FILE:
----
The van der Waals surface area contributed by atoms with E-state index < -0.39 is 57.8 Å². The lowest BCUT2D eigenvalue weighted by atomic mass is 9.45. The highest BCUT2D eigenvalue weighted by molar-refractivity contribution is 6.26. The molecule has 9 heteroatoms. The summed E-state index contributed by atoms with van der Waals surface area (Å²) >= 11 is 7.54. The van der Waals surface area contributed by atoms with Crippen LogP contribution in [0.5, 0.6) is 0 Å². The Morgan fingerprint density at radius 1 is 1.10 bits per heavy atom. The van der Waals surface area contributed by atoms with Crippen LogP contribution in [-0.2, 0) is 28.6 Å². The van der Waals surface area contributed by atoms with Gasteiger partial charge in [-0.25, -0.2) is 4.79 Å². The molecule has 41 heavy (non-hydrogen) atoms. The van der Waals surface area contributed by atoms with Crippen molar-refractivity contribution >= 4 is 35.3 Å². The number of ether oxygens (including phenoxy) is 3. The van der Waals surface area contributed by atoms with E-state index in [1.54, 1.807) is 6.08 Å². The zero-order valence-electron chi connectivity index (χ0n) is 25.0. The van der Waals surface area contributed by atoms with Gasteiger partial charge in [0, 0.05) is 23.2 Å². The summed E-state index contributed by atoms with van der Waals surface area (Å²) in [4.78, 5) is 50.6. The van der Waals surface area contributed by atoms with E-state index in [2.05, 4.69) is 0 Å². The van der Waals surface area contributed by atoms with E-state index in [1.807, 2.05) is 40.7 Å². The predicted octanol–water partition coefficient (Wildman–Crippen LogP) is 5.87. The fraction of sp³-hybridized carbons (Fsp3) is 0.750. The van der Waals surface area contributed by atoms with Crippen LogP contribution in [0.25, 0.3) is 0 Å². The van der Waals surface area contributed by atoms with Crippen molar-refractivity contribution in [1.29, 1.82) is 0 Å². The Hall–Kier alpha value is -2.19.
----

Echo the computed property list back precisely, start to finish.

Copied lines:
The van der Waals surface area contributed by atoms with E-state index < -0.39 is 57.8 Å². The lowest BCUT2D eigenvalue weighted by atomic mass is 9.45. The highest BCUT2D eigenvalue weighted by molar-refractivity contribution is 6.26. The molecule has 9 heteroatoms. The summed E-state index contributed by atoms with van der Waals surface area (Å²) >= 11 is 7.54. The van der Waals surface area contributed by atoms with Crippen LogP contribution in [0.5, 0.6) is 0 Å². The Morgan fingerprint density at radius 1 is 1.10 bits per heavy atom. The van der Waals surface area contributed by atoms with Crippen LogP contribution in [-0.2, 0) is 28.6 Å². The van der Waals surface area contributed by atoms with Gasteiger partial charge in [-0.25, -0.2) is 4.79 Å². The molecule has 41 heavy (non-hydrogen) atoms. The van der Waals surface area contributed by atoms with Crippen molar-refractivity contribution >= 4 is 35.3 Å². The number of ether oxygens (including phenoxy) is 3. The van der Waals surface area contributed by atoms with E-state index in [1.54, 1.807) is 6.08 Å². The zero-order valence-electron chi connectivity index (χ0n) is 25.0. The van der Waals surface area contributed by atoms with Gasteiger partial charge in [0, 0.05) is 23.2 Å². The summed E-state index contributed by atoms with van der Waals surface area (Å²) in [4.78, 5) is 50.6. The van der Waals surface area contributed by atoms with E-state index in [2.05, 4.69) is 0 Å². The van der Waals surface area contributed by atoms with E-state index in [1.807, 2.05) is 40.7 Å². The predicted octanol–water partition coefficient (Wildman–Crippen LogP) is 5.87. The fraction of sp³-hybridized carbons (Fsp3) is 0.750. The van der Waals surface area contributed by atoms with Crippen LogP contribution in [0.25, 0.3) is 0 Å². The van der Waals surface area contributed by atoms with Crippen molar-refractivity contribution in [1.29, 1.82) is 0 Å². The Hall–Kier alpha value is -2.19.